Resilience, persistence, and passion for what you are doing are key. Persistence is needed to keep moving forward, resilience to keep bouncing back up after the falls and gut-punches, and passion for your great “why” to make the resilience and persistence worth the effort. Then wrap all of that up with deep self-awareness and great vision.
I think the type of person who may not succeed as an executive lacks compassion, self-awareness, and is too self-focused. If they don’t want to address these traits, then being a leader may not be a path for them.
What advice would you give to other female leaders to help their team to thrive?
The deeper and better you know yourself, the less baggage and ego you bring to the position, team, and company. I’ve learned the hard way how detrimental it was to bring my unhealthy ego into company leadership. Knowing who you are, what you stand for, and what your nonnegotiables are helping you show up more authentically. Just know that not every position, company, or client is going to be a fit. Sometimes saying no to an opportunity can be the most successful thing you do for your career or life.
None of us are able to achieve success without some help along the way. Is there a particular person who you are grateful to who helped get you to where you are? Can you share a story about that?
On a job interview at McClatchy many years ago, I met an amazing person who became my rock in life and gave me wings in my career. I was 22 at the time. He helped me to grow up as a person and as a creative. Then many years later when it was time to take my firm to an entirely new level, he left his 24-year corporate career to come on board as the creative director of my independent firm. This move allowed me to step out of creative production and step into the leadership role my growing firm needed. He has had a great impact on my career and my firm. We’ve now worked together in my firm full time for 11 years. Most importantly, he’s the love of my life, my husband, Larry. We’ve just celebrated 33 years of marriage.
When my new boss at McClatchy walked me into various departments I’d be collaborating with, that was the moment Larry and I met. He looked up from his drafting board, and those bright blue eyes shot lightning bolts from the top of my head to the tip of my toes and back again. I knew this man was going to change my life somehow, and I wasn’t ready for it. The same thing happened to him. As my new boss and I walked out of his department, he turned to his boss and said, “That’s the girl I’m going to marry.” Although I turned him down the first three times he asked me out, but we worked together and became really good friends, so we’ve been together since the day we met. It was love at first sight and the best working relationship and life partnership one could ever ask for or dream of.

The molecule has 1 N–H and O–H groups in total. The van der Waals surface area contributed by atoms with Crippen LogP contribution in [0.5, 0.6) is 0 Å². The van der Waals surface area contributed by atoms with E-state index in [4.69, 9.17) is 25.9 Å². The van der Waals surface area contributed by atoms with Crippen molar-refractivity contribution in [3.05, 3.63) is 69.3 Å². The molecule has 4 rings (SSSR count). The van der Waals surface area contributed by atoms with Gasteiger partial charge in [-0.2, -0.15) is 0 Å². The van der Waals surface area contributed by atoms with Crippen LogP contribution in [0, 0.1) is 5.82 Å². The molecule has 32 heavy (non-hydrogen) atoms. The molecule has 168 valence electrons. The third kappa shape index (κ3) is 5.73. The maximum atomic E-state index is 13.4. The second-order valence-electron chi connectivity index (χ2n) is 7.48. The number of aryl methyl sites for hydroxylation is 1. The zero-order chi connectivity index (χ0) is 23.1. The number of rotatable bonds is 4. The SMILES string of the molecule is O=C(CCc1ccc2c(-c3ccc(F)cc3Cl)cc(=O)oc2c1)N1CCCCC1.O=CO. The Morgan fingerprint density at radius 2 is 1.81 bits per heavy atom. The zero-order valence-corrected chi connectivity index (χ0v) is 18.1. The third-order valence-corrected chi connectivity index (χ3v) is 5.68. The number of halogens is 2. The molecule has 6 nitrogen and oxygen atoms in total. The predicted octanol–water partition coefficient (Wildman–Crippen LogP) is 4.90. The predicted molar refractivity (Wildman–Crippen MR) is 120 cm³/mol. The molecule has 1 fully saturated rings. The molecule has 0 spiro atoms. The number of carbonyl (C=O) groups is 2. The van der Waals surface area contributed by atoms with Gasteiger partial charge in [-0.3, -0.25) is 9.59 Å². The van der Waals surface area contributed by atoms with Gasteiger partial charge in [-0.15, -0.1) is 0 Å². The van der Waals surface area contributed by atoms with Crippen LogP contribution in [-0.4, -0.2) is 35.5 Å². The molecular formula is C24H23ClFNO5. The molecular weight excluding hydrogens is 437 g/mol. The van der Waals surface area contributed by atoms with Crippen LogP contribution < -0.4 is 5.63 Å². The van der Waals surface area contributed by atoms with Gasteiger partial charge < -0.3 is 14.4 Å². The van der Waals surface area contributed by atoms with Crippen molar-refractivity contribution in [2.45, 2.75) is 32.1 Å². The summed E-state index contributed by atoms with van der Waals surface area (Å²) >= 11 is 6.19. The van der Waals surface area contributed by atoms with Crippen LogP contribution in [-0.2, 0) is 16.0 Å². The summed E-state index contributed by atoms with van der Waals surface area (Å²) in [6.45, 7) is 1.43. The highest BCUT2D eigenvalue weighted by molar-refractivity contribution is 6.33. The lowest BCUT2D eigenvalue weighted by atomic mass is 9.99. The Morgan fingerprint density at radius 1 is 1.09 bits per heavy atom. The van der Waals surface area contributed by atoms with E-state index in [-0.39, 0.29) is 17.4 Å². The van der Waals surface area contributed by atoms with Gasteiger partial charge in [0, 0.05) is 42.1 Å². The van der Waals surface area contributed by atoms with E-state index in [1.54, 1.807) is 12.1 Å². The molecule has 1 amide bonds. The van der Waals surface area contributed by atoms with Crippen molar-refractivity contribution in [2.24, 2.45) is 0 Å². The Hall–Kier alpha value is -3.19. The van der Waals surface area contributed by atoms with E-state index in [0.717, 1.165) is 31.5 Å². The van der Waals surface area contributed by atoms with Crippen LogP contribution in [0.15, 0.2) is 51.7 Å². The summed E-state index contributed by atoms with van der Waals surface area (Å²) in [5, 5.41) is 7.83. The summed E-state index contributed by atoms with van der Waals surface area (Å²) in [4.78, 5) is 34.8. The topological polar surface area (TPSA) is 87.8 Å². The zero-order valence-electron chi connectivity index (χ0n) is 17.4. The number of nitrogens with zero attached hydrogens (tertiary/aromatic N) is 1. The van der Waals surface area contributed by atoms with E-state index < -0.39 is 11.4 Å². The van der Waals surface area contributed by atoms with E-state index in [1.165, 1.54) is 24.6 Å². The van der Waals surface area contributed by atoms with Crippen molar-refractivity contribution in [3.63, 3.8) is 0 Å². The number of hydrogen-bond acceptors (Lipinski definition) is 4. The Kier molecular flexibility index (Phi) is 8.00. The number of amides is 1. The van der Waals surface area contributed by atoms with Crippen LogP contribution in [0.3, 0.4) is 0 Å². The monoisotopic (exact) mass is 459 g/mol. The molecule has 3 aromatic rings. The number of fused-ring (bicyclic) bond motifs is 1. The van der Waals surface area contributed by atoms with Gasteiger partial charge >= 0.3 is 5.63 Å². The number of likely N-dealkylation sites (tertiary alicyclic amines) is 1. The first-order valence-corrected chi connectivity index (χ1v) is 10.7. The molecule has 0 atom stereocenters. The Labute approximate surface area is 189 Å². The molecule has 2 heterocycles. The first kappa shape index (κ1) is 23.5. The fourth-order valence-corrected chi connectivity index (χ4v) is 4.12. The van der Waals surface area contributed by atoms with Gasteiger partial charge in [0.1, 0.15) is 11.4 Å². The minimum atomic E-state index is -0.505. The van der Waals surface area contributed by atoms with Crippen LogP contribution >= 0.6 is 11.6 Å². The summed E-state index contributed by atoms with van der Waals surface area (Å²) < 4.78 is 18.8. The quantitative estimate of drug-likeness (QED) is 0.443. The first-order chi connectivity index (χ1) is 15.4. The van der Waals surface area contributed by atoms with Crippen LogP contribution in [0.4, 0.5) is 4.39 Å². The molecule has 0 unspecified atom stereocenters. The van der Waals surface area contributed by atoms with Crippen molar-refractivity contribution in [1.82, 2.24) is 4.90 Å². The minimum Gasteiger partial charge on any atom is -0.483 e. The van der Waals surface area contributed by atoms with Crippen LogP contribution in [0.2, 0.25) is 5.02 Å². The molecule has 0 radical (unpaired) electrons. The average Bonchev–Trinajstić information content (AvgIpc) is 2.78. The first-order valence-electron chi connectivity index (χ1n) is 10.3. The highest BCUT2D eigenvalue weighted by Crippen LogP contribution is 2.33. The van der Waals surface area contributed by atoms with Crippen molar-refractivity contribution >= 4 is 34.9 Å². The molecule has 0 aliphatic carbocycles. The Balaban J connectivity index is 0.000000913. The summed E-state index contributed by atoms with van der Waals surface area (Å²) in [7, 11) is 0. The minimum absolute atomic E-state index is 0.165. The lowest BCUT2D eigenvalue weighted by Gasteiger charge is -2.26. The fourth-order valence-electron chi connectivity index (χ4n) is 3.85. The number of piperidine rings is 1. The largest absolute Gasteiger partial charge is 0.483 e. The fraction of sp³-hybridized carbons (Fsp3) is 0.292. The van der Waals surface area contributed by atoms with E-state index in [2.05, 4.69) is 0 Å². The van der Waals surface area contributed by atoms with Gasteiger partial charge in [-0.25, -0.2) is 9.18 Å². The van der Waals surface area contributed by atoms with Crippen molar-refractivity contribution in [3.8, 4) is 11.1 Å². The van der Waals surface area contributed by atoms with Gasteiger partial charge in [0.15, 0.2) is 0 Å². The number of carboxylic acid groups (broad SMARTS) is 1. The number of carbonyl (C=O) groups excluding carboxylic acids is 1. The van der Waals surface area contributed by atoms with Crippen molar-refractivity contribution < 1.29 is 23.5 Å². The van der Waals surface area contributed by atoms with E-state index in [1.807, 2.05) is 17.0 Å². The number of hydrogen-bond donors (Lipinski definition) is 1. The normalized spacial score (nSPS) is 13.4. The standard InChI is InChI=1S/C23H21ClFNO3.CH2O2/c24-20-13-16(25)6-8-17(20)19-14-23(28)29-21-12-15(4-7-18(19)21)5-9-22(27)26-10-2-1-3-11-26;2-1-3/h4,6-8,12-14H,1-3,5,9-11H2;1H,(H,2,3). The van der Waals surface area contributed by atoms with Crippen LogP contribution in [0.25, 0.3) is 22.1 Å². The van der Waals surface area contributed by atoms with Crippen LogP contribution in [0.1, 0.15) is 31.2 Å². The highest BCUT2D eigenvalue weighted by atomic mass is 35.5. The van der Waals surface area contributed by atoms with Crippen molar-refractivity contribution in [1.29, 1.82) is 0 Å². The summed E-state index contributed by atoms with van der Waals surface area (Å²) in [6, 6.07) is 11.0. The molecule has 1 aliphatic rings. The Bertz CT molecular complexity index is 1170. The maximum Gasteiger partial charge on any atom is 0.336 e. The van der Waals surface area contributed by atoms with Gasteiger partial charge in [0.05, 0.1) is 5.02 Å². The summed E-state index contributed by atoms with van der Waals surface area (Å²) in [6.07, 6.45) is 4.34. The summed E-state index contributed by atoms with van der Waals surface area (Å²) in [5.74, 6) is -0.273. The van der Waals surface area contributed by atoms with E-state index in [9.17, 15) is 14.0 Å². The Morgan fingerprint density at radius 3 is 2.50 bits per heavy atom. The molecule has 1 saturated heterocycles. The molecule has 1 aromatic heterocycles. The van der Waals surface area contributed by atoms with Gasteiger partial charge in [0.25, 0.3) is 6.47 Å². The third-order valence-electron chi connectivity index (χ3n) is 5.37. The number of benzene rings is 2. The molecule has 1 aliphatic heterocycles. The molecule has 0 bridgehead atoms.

How have you used your success to make the world a better place?
Watching clients positively impacting their audiences with powerful stories is one of those truly fueling joys that lets me know the projects we create are of great value. It means a great deal to know our work empowers little bubbles of the world, and then those bubbles positively spread. Having successfully built a small business where the team handles day-to-day production affords me the opportunity to share my personal story of resilience. I get to share that message through interviews in various media and also through private group conversations and on stage at conferences. I never thought that my struggles, failures, and perseverance would be eye-opening conversations for those whom I attract. When I get letters and emails sharing that my journey of everyday resilience empowered or motivated people to grow their businesses, it’s a powerfully affirming exclamation mark on my efforts to make the circle I’m responsible for a little better.
What are your “5 Things I Wish Someone Told Me Before I Started” and why? (Please share a story or example for each.)
I wish someone would have told me:
- “Failure is not the end; it’s the beginning of every great new thing.” I used to think a big mistake or failure was the end of whatever I was aiming for or doing. I interpreted failures as deeply personal defeats until I took the time to review all the amazing successes that came on the heels of each failure. Now, if I’m not failing or getting rejected, I know I’m not trying enough new things. Yes, it still hurts, just not as hard or as long.
- “You are going to learn more about yourself than you thought possible.” We all have so many layers. Each time I come close to knowing a part of myself, I encounter a deeper layer and then another and another. I’ve come to realize that our traumas, egos, and personalities take over every thought and decision until we learn to be aware of what makes us tick.